whether it's as an extra or not, as a 15 minute part of a 170 minute set (which doesn't include extras) it's not something which is detracting from the overall set and making more and more menus within menus to have sub-features is just a waste. Having a menu for each director which has their features is perfectly normal and there is an assumption that whomever watches My Baby will immediately watch The Lust of Angels as it's in the same menu, in fact they're in the same menu as a reason to show the difference. A 15 minute low-quality short against 3 other high quality & much longer features isn't something which i'd imagine would detract most audiences, and putting it on a separate disc would take away from the point of the project.

There was no attempt to 'con' or 'sell' to an audience. In fact I did my very best to make this a great piece of value at its price, even to the point where in fact I didn't actually make a penny on it all, so i'm not out to con anyone with this, just show a director's progression and therefore allow others to decide if this director has moved on at all. Interviews are there to give further insight into them as well.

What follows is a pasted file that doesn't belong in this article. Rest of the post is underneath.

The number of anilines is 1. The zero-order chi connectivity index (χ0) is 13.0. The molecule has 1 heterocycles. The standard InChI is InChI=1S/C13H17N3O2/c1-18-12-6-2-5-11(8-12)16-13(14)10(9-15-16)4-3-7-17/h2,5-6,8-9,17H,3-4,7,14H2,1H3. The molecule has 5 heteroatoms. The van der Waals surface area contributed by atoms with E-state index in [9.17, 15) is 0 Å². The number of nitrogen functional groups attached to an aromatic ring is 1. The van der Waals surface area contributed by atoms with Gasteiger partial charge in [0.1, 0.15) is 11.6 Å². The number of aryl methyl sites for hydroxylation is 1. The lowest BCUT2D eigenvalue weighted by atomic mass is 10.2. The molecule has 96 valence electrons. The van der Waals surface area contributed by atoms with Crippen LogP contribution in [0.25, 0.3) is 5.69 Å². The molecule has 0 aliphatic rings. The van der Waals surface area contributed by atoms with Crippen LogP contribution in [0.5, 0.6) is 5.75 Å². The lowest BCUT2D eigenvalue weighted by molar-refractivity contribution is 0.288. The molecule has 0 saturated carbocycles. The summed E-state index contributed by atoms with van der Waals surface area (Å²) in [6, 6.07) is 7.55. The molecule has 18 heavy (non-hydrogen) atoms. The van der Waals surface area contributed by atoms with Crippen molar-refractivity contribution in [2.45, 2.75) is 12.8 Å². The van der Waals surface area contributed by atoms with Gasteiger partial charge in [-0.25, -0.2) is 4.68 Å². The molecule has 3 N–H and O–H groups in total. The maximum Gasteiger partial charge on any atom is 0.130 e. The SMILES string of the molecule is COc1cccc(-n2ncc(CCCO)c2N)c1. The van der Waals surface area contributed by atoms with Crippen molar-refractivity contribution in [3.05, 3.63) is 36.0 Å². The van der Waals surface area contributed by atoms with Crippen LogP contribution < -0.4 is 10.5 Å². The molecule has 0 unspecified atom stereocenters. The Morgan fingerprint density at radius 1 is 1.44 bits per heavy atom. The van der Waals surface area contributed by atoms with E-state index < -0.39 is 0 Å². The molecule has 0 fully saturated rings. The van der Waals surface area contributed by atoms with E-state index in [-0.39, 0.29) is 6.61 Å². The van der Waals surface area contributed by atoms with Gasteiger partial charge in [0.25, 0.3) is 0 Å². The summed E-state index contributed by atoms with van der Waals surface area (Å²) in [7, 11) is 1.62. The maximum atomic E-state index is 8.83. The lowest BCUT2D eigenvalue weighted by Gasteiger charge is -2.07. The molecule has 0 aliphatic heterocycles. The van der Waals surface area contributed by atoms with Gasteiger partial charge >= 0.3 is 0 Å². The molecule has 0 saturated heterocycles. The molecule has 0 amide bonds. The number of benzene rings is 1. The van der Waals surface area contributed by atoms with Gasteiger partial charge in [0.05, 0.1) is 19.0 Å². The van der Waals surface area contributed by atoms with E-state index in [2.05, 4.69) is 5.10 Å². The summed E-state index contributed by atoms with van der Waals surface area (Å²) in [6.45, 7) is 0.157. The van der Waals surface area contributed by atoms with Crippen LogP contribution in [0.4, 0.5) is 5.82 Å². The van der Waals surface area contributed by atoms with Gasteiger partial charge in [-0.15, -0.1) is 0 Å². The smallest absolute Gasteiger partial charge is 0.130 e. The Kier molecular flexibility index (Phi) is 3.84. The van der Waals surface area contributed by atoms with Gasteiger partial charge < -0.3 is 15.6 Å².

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 Post subject: Re: Third Window Films
PostPosted: Thu Jan 15, 2015 7:08 pm 
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A Snake of June on BD in Summer 2015 confirmed by Adam Torel on twitter.


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 Post subject: Re: Third Window Films
PostPosted: Fri Jan 16, 2015 1:56 pm 
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Finch wrote:
A Snake of June on BD in Summer 2015 confirmed by Adam Torel on twitter.

Wonderful news! It is an extremely visual, wonderfully tinted film (I hesitate to call it a 'blue movie' but the trailer shows it might be an appropriate term!) and while I'm a bit ambivalent about the third act crazy digressive stuff between the husband and the stalker/admirer which re-covers ground that Tsukamoto's earlier Tokyo Fist covered more forcefully, it certainly builds to a powerful climax! Pun intended!


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 Post subject: Re: Third Window Films
PostPosted: Wed Jan 21, 2015 8:12 pm 
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"Greatful Dead" blu-ray review at Rewind DVDCompare


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 Post subject: Re: Third Window Films
PostPosted: Thu Jan 22, 2015 12:54 pm 
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lineup for 2015 as per twitch:

Han Gong-ju BD April 13.
Fuku-chan of Fukufuku Flats DVD May 11
Be My Baby DVD May 25
World of Kanako June 22 (format TBC)

and three Kitano films:

Hana-bi (September), Kikujiro (October) & Dolls (November) (all three will be BDs from 2K masters)


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 Post subject: Re: Third Window Films
PostPosted: Thu Jan 22, 2015 7:54 pm